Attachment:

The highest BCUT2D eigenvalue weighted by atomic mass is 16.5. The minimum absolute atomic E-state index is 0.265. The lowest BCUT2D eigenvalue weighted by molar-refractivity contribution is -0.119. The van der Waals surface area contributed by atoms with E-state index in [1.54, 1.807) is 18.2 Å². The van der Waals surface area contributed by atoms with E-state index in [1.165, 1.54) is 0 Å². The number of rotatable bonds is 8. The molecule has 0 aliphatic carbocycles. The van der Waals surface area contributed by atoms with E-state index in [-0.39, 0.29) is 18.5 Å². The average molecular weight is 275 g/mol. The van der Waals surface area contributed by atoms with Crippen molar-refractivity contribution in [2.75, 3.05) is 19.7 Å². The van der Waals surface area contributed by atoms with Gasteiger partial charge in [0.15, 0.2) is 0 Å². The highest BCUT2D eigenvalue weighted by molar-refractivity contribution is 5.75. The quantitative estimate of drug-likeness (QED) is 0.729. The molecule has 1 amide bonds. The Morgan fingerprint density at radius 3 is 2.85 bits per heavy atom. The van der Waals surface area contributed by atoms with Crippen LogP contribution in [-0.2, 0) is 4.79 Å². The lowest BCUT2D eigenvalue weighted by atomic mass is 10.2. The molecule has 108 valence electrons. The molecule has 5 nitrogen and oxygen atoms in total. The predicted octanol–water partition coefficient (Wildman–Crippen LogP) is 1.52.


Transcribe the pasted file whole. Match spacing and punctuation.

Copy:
The highest BCUT2D eigenvalue weighted by atomic mass is 16.5. The minimum absolute atomic E-state index is 0.265. The lowest BCUT2D eigenvalue weighted by molar-refractivity contribution is -0.119. The van der Waals surface area contributed by atoms with E-state index in [1.54, 1.807) is 18.2 Å². The van der Waals surface area contributed by atoms with E-state index in [1.165, 1.54) is 0 Å². The number of rotatable bonds is 8. The molecule has 0 aliphatic carbocycles. The van der Waals surface area contributed by atoms with E-state index in [-0.39, 0.29) is 18.5 Å². The average molecular weight is 275 g/mol. The van der Waals surface area contributed by atoms with Crippen molar-refractivity contribution in [2.75, 3.05) is 19.7 Å². The van der Waals surface area contributed by atoms with Gasteiger partial charge in [0.15, 0.2) is 0 Å². The highest BCUT2D eigenvalue weighted by molar-refractivity contribution is 5.75. The quantitative estimate of drug-likeness (QED) is 0.729. The molecule has 1 amide bonds. The Morgan fingerprint density at radius 3 is 2.85 bits per heavy atom. The van der Waals surface area contributed by atoms with Crippen LogP contribution in [-0.2, 0) is 4.79 Å². The lowest BCUT2D eigenvalue weighted by atomic mass is 10.2. The molecule has 108 valence electrons. The molecule has 5 nitrogen and oxygen atoms in total. The predicted octanol–water partition coefficient (Wildman–Crippen LogP) is 1.52.